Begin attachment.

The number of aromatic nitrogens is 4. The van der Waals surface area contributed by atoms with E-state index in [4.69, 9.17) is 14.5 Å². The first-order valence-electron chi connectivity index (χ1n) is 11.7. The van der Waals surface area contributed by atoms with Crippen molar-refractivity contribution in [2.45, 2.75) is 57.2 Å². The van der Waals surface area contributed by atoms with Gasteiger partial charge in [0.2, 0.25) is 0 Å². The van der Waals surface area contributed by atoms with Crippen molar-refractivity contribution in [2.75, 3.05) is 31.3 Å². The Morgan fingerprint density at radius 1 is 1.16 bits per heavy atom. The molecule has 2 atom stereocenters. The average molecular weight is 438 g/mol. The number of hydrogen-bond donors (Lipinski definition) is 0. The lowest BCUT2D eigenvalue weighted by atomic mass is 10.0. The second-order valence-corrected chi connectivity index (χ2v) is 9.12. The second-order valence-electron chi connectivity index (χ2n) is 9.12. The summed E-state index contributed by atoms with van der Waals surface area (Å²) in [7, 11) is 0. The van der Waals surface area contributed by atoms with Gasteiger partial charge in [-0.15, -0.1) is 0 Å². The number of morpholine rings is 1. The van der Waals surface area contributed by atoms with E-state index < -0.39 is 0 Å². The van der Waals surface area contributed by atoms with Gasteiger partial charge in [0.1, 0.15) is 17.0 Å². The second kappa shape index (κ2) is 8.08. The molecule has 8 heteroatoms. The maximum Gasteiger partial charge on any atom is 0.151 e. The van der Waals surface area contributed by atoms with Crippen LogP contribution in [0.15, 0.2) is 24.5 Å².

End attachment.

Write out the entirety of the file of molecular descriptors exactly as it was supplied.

The number of aromatic nitrogens is 4. The van der Waals surface area contributed by atoms with E-state index in [4.69, 9.17) is 14.5 Å². The first-order valence-electron chi connectivity index (χ1n) is 11.7. The van der Waals surface area contributed by atoms with Crippen molar-refractivity contribution in [2.45, 2.75) is 57.2 Å². The van der Waals surface area contributed by atoms with Gasteiger partial charge in [0.2, 0.25) is 0 Å². The van der Waals surface area contributed by atoms with Crippen molar-refractivity contribution in [2.75, 3.05) is 31.3 Å². The Morgan fingerprint density at radius 1 is 1.16 bits per heavy atom. The molecule has 2 atom stereocenters. The average molecular weight is 438 g/mol. The number of hydrogen-bond donors (Lipinski definition) is 0. The lowest BCUT2D eigenvalue weighted by atomic mass is 10.0. The second-order valence-corrected chi connectivity index (χ2v) is 9.12. The second-order valence-electron chi connectivity index (χ2n) is 9.12. The summed E-state index contributed by atoms with van der Waals surface area (Å²) in [7, 11) is 0. The van der Waals surface area contributed by atoms with Gasteiger partial charge in [-0.15, -0.1) is 0 Å². The number of morpholine rings is 1. The van der Waals surface area contributed by atoms with E-state index < -0.39 is 0 Å². The van der Waals surface area contributed by atoms with Gasteiger partial charge in [0.1, 0.15) is 17.0 Å². The second kappa shape index (κ2) is 8.08. The molecule has 8 heteroatoms. The maximum Gasteiger partial charge on any atom is 0.151 e. The van der Waals surface area contributed by atoms with Crippen LogP contribution in [0.15, 0.2) is 24.5 Å².